News, Student Government

‘Unlimited’ ticket runs uncontested on platforms of practical amenities

It started with four student candidates vying to be the leaders of Student Government (SG) and kicking off their campaigns at 8 a.m. Wednesday. By  evening, one candidate had dropped out, leaving a ticket running unopposed in the elections that will be held next week. 

From the start, it was a very different election. Sophomore Aaron King, who withdrew from the election on Wednesday, was running independently with no treasurer or vice presidential running mates. King had hopes, but he did not have the energy to campaign after he came down with pneumonia, he said. He emailed The Miami Hurricane just after 6 p.m. saying he was withdrawing from the race.

When I had my illness, I was hopeful that I would recover soon enough to continue the election race,” King said in a follow-up email. “I decided to pull out now because I have been feeling worse today, with no sign of a soon recovery. I knew that I was far behind in campaigning and would not be healthy by election day.”

King was interviewed by The Miami Hurricane a day before he withdrew.

King said he was better suited to working alone, which explains why he chose to run by himself. He compared the risks of working with other people to a group project, in which collaboration could hinder rather than help performance.

“I’d rather run as an independent, as I have my own belief. It will make the campus a better place,” King said. During his interview, he emphasized that he was a strong candidate because he knew how to “get things done.”

Tickets usually have three candidates to fill three executive positions of president, vice president and treasurer. In the past decade at least, there hadn’t been another single-candidate ticket, said SG advisor Brandon Gross.

The candidates left from the “Unlimited” ticket are juniors Adrian Nuñez, Coleman Reardon and Emily Bajalia. All three members are heavily involved in Student Government and in different organizations around the university.

While King was driven by a belief that he could do a better job as an independent candidate, the Unlimited ticket came together on the basis of close friendship and teamwork.

Nuñez would usually provide the comic relief.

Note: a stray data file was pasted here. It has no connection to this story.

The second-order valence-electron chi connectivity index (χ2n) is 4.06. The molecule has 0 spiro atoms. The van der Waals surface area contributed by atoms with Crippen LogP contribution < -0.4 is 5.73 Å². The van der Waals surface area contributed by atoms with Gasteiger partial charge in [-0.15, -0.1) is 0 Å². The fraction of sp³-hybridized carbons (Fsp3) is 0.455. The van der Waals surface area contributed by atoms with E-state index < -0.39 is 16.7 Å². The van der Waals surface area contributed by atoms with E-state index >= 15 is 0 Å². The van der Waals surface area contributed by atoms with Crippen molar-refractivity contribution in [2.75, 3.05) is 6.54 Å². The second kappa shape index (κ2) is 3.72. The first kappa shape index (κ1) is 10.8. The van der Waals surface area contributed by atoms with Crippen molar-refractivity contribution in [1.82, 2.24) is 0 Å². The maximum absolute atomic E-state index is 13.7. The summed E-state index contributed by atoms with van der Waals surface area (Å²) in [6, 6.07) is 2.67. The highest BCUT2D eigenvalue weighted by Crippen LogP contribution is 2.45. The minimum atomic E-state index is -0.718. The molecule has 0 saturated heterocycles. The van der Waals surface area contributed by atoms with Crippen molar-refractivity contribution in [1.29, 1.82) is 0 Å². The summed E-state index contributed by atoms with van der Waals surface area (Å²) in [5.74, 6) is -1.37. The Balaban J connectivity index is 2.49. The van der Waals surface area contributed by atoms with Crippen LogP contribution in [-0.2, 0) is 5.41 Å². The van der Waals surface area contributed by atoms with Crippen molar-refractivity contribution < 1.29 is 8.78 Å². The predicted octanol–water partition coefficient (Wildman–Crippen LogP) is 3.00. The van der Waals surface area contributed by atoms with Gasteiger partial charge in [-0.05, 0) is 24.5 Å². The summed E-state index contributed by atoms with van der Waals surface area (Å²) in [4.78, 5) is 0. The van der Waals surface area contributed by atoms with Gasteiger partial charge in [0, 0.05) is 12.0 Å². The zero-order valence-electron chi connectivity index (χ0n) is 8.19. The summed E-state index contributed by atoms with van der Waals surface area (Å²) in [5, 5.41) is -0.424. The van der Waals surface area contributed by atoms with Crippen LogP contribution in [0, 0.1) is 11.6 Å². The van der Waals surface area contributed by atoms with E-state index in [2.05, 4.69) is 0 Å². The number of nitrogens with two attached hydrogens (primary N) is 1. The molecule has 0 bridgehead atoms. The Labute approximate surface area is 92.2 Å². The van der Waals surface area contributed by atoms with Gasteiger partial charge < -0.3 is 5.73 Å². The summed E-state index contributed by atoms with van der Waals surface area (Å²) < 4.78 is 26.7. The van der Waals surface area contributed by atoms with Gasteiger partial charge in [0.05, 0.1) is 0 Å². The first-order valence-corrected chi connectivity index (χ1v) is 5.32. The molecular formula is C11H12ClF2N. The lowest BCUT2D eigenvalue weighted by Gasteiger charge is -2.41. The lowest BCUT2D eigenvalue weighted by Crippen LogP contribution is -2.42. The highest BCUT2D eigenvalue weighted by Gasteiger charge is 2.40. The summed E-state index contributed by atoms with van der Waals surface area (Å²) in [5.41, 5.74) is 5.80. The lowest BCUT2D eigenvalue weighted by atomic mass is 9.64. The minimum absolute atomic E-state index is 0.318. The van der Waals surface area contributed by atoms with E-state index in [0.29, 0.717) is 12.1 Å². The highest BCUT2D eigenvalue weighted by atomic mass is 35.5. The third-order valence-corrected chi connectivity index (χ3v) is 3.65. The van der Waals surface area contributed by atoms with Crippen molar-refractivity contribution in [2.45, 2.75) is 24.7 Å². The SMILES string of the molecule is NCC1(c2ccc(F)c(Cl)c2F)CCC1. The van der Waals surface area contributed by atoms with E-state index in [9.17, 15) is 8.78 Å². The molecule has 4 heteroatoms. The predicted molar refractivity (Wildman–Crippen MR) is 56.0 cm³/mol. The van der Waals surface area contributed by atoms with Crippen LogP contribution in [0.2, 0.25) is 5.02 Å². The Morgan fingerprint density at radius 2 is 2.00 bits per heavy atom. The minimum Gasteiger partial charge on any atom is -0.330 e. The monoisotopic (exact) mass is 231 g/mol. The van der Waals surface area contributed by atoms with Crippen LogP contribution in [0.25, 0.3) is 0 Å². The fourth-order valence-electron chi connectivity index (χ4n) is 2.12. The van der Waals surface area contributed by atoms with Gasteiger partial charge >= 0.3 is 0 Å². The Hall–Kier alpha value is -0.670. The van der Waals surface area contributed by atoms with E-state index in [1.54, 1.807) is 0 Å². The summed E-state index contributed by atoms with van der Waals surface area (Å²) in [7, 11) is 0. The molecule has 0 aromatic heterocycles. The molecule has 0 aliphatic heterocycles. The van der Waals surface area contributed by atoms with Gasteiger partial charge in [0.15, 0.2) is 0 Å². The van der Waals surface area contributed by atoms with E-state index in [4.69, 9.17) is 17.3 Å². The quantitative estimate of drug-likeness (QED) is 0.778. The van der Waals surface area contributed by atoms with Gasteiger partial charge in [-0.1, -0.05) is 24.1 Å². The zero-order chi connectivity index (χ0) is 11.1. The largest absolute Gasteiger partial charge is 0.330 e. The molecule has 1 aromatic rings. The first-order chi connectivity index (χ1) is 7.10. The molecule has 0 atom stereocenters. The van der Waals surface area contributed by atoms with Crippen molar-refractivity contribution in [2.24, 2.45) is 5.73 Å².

“I’m always ripping my pants. That makes them laugh at me,” he said.

But the one project that strengthened their friendships and made them see each other’s leadership potential was being part of the Homecoming Executive Committee (HEC).  

“Adrian and Coleman are two of my favorite people,” Bajalia said. “When we did HEC together, we did a lot of planning and spent a lot of time together where I saw what passionate leaders they are.”

Although Nuñez, Reardon and Bajalia are from SG and share similar campus interests, Reardon said Unlimited will strive to help the diverse student body from all parts of campus.

“In the early stages, the three of us sat down, thought of our experience, thought of our friends and pinpointed the weak spots,” Reardon said. “We want to help fix the morale of students here.”

One such measure would be changing the registration system so that students could choose their preferred name for class rosters, directories and CaneLink. This would benefit many LGBT and international students, who often have trouble with their preferred names being used university-wide.

“International students who come here usually choose an American name, so they get to have a preferred name as the name that shows up,” Reardon said.

Unlimited has more than 20 platform initiatives, but Nuñez stressed that these are not the only goals his team would work on; many of their initiatives will come from listening to students.

“A goal we are really seeking is for initiatives to come from the students,” Nuñez said.

The Unlimited ticket is running uncontested, though students will still have an opportunity to write in candidates on the OrgSync ballot. Despite withdrawing from the race, King said he learned from the process and hopes to gain more experience by joining SG. He said he will run again next year.

“I learned that having connections is important. Because I’m running independently, I did not have a campaign team to assist me,” King said in an email. “If I had connections and a campaign team, my illness would not have ended my campaign.”

Campaigning started Wednesday and will continue until elections end on March 1. Voting opens on Feb. 27 and results will be announced on March 1 at 5:30 p.m. on the Lakeside Patio.

The SG Elections Commission will be in the Breezeway from 10 a.m. to 4 p.m. from next Monday to Wednesday to help students vote. Votes can also be cast remotely through the Student Government portal on OrgSync.

 

February 22, 2017

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Marcus Lim


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